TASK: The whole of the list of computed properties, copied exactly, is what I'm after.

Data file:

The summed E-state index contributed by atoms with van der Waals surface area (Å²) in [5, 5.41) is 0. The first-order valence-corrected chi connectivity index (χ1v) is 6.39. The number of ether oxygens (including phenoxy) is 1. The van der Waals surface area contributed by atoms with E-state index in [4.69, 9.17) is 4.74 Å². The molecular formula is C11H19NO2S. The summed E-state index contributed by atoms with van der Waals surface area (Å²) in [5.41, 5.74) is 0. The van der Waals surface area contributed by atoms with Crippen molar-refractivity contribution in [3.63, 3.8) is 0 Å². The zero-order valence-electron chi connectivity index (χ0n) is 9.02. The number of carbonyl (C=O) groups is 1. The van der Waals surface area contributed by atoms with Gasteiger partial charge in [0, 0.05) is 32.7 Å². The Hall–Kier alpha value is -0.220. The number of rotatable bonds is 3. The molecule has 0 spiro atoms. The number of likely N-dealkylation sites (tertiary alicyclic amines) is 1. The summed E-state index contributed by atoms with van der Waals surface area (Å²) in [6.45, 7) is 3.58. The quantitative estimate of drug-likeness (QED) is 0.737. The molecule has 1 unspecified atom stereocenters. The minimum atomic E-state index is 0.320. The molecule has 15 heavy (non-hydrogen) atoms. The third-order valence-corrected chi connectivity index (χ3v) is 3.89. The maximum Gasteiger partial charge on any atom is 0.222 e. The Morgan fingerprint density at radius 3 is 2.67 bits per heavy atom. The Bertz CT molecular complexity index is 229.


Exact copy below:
The summed E-state index contributed by atoms with van der Waals surface area (Å²) in [5, 5.41) is 0. The first-order valence-corrected chi connectivity index (χ1v) is 6.39. The number of ether oxygens (including phenoxy) is 1. The van der Waals surface area contributed by atoms with E-state index in [4.69, 9.17) is 4.74 Å². The molecular formula is C11H19NO2S. The summed E-state index contributed by atoms with van der Waals surface area (Å²) in [5.41, 5.74) is 0. The van der Waals surface area contributed by atoms with Crippen molar-refractivity contribution in [3.63, 3.8) is 0 Å². The zero-order valence-electron chi connectivity index (χ0n) is 9.02. The number of carbonyl (C=O) groups is 1. The van der Waals surface area contributed by atoms with Gasteiger partial charge in [0, 0.05) is 32.7 Å². The Hall–Kier alpha value is -0.220. The number of rotatable bonds is 3. The molecule has 0 spiro atoms. The number of likely N-dealkylation sites (tertiary alicyclic amines) is 1. The summed E-state index contributed by atoms with van der Waals surface area (Å²) in [6.45, 7) is 3.58. The quantitative estimate of drug-likeness (QED) is 0.737. The molecule has 1 unspecified atom stereocenters. The minimum atomic E-state index is 0.320. The molecule has 15 heavy (non-hydrogen) atoms. The third-order valence-corrected chi connectivity index (χ3v) is 3.89. The maximum Gasteiger partial charge on any atom is 0.222 e. The Morgan fingerprint density at radius 3 is 2.67 bits per heavy atom. The Bertz CT molecular complexity index is 229.